What are the antecedents of isolation? For me, as I’m sure many people, they are plural; and surely come from both nature and nurture. Alcoholism and addiction lead to isolation, being dropped off at boarding school for years can be, sibling rivalry is, and so is professional jealousy, some cities are hard nosed and cruel, and some jobs antagonistic and aggressive, words can isolate. I think we choose it, and have been choosing it for generations. It’s become a part of the DNA of American life. It’s an endgame, I hope it’s reversible.
Here are a few other sources of isolationist thinking:
Our longstanding reverence for self-sufficiency hasn’t helped matters. Ralph Waldo Emerson gave us a sharp shove down this road with his famous essay “Self-Reliance,” and Cole Porter lyricized the uniquely American claustrophobia that danced off the tongues of a parade of popular crooners: “Let me be by myself in the evenin’ breeze/And listen to the murmur of the cottonwood trees/Send me off forever but I ask you please/Don’t fence me in.” Frontier-oriented American mythology is studded with exemplars of the lone hero, from Daniel Boone to Amelia Earhart, to say nothing of the protagonists of Hollywood westerns such as High Noon (1952). Male buddy films date back to Laurel and Hardy, but their profusion in the past three decades—including box-office franchises ranging from Beverly Hills Cop to Harold & Kumar—is a strong social contra-indicator, like the lavish outfits and interiors of movies made during the Great Depression. If something desirable is missing in life, people like to see it on the screen.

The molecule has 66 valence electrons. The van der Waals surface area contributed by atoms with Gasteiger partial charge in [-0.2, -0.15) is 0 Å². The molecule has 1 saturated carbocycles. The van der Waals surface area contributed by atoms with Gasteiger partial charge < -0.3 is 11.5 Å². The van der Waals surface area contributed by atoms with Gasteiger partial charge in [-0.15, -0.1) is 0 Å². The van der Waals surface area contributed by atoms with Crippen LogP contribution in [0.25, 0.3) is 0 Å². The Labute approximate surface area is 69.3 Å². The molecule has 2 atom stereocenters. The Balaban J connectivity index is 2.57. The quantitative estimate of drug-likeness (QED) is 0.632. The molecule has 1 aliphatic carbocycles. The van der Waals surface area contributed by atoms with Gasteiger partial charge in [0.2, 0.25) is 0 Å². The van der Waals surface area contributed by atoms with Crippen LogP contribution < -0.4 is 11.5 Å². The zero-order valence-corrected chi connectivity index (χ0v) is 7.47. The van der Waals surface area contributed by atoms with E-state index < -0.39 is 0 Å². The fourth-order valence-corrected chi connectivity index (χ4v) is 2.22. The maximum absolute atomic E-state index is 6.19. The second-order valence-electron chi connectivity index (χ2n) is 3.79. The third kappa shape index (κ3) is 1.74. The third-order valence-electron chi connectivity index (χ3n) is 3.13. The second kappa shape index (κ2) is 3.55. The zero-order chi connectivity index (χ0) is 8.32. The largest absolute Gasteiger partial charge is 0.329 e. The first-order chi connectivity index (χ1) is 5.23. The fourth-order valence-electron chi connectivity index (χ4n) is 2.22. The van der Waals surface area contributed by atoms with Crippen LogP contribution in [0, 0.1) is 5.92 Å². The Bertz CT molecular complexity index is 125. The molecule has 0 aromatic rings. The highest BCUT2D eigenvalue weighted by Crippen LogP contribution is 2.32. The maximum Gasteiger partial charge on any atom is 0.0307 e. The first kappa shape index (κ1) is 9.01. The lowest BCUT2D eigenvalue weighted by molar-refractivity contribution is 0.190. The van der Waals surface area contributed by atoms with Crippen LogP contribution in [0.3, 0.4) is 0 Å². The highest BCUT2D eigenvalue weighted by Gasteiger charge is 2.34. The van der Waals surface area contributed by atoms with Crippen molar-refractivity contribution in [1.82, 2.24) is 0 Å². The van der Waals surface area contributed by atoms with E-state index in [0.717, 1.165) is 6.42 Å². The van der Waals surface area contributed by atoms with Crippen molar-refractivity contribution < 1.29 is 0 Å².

—America: Land of Loners, Daniel Akst, The Wilson Quarterly
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